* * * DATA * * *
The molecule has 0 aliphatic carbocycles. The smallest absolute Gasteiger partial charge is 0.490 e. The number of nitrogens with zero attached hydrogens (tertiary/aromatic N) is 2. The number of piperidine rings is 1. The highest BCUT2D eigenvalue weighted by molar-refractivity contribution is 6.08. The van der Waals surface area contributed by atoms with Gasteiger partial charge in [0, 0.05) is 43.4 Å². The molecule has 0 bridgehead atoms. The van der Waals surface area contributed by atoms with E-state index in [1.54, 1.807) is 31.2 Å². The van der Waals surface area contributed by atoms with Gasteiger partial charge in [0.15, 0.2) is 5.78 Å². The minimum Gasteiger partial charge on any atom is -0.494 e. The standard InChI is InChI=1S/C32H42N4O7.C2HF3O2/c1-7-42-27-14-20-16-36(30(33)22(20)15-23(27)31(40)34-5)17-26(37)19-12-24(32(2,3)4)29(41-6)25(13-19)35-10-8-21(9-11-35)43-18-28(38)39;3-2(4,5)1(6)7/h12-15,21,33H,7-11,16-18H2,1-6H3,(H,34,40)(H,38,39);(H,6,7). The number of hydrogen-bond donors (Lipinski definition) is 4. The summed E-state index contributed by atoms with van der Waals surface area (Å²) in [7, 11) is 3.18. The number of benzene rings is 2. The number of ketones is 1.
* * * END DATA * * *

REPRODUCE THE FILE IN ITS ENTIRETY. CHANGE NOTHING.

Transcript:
The molecule has 0 aliphatic carbocycles. The smallest absolute Gasteiger partial charge is 0.490 e. The number of nitrogens with zero attached hydrogens (tertiary/aromatic N) is 2. The number of piperidine rings is 1. The highest BCUT2D eigenvalue weighted by molar-refractivity contribution is 6.08. The van der Waals surface area contributed by atoms with Gasteiger partial charge in [0, 0.05) is 43.4 Å². The molecule has 0 bridgehead atoms. The van der Waals surface area contributed by atoms with E-state index in [1.54, 1.807) is 31.2 Å². The van der Waals surface area contributed by atoms with Gasteiger partial charge in [0.15, 0.2) is 5.78 Å². The minimum Gasteiger partial charge on any atom is -0.494 e. The standard InChI is InChI=1S/C32H42N4O7.C2HF3O2/c1-7-42-27-14-20-16-36(30(33)22(20)15-23(27)31(40)34-5)17-26(37)19-12-24(32(2,3)4)29(41-6)25(13-19)35-10-8-21(9-11-35)43-18-28(38)39;3-2(4,5)1(6)7/h12-15,21,33H,7-11,16-18H2,1-6H3,(H,34,40)(H,38,39);(H,6,7). The number of hydrogen-bond donors (Lipinski definition) is 4. The summed E-state index contributed by atoms with van der Waals surface area (Å²) in [7, 11) is 3.18. The number of benzene rings is 2. The number of ketones is 1.